As per the Delhi branch of the income tax tribunal, if two people own a house together and the sale deed does not specify how much of the house each person owns, then they will both be considered to own 50% of the house for tax purposes. This means that they will both be liable to pay tax on 50% of the income that the house generates, such as rent or Airbnb income.

This is because the ITA states that “where the shares of the co-owners in a property are not specified in the sale deed, they shall be deemed to be equal.” This means that the ITA assumes that each co-owner owns an equivalent share of the property unless there is evidence to the contrary.

Taxation of Profit on Sale of the Jointly Owned Property

When a jointly owned property is sold, each co-owner is liable to pay tax on their share of the capital gains. The amount of tax payable will depend on the co-owners’ income tax slab and the period of ownership of the property. Here are some of the tax exemptions available on capital gains earned from jointly owned property:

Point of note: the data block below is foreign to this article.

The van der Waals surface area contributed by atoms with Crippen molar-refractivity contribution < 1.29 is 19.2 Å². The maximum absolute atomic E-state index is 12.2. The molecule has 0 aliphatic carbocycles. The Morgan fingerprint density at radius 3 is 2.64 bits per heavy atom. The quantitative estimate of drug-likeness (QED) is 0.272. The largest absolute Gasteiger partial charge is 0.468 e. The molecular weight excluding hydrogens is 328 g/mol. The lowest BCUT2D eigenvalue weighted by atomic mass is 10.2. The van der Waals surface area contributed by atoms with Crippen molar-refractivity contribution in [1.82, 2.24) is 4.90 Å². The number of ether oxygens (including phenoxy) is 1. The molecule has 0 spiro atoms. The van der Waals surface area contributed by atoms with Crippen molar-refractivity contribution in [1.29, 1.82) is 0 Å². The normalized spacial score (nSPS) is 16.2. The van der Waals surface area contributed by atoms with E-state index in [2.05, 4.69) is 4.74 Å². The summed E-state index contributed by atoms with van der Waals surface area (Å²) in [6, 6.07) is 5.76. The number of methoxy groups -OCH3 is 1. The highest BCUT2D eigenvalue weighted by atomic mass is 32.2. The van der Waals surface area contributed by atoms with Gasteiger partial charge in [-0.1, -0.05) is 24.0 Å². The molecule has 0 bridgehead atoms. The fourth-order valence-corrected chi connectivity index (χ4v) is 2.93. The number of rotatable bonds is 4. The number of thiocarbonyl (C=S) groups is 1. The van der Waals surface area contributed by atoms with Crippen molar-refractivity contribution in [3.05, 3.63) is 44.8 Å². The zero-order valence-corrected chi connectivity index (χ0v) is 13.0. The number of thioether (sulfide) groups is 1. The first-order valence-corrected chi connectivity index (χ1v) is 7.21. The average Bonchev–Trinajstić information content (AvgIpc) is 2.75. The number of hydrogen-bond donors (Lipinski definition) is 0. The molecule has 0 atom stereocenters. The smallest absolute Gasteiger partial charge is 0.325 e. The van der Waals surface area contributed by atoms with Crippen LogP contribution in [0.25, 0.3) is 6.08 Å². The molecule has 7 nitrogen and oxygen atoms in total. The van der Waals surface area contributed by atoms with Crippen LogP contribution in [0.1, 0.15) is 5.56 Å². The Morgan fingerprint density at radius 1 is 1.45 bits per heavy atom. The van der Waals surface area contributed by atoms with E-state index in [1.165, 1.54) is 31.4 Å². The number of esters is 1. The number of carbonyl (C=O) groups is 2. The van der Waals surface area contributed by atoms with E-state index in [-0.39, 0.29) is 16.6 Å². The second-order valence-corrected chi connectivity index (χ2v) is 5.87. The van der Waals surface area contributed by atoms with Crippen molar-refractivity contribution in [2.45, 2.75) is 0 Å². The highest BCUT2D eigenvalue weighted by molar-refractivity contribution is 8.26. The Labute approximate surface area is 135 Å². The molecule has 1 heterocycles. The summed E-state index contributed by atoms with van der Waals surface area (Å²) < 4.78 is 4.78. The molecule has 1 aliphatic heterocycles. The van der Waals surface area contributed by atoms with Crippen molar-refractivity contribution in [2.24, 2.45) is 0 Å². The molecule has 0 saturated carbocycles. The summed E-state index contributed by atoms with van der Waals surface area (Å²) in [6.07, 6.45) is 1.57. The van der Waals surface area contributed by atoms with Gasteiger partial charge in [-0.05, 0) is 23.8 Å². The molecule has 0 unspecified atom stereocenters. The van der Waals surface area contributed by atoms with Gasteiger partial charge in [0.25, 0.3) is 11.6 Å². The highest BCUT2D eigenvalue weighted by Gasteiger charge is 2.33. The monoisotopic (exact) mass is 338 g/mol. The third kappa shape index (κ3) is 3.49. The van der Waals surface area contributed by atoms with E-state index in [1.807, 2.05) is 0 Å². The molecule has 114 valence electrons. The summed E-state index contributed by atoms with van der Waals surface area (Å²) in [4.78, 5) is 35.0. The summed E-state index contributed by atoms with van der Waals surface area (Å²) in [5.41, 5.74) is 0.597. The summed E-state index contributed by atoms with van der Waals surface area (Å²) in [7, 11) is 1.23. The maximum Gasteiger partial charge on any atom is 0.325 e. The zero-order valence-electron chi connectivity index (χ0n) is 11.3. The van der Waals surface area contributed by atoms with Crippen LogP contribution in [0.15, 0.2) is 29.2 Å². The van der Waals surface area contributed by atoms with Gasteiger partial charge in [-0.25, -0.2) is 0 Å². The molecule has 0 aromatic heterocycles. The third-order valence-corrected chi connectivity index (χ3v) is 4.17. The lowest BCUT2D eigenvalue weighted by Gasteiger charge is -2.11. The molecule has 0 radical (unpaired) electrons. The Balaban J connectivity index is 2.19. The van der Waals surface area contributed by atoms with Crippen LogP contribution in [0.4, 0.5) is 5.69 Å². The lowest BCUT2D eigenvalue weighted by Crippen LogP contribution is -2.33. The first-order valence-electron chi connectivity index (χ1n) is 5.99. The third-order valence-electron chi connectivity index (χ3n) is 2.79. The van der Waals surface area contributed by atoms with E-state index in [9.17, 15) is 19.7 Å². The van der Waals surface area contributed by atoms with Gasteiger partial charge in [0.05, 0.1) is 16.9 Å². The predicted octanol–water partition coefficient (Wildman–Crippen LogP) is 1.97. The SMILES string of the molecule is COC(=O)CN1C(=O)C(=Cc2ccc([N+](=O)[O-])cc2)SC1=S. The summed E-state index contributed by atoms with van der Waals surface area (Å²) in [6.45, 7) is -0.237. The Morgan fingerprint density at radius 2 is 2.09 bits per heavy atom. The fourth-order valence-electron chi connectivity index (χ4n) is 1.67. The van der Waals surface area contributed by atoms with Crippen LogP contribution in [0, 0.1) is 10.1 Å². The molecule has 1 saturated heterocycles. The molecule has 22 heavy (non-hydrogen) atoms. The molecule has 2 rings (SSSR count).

Section 54EC

This section allows an exemption of up to ₹50 lakhs from long-term capital gains on the sale of a residential property if the amount is financed in another residential property within 2 years of the sale.

Section 54F

This section permits an exemption of up to ₹2 lakhs from long-term capital gains on the sale of a residential property if the amount is invested in a National Pension System (NPS) account within 60 days of the sale.

Section 54GB

This section allows an exemption of up to ₹1 crore from long-term capital gains on the sale of a residential property if the amount is invested in a specified infrastructure project within 3 years of the sale.

The co-owner must ensure that they meet all the conditions of the exemption before claiming it. The co-owner should also consult with a tax advisor to determine which exemption is most suitable for their situation.

TDS on Sale of Property in Case of Joint Owners

When a property is sold, the buyer is required to deduct TDS from the total consideration paid to the seller. In the context of joint owners selling a property, the TDS liability is typically divided among the co-owners in proportion to their ownership share. Each co-owner is responsible for paying taxes on their respective share of the capital gains arising from the sale.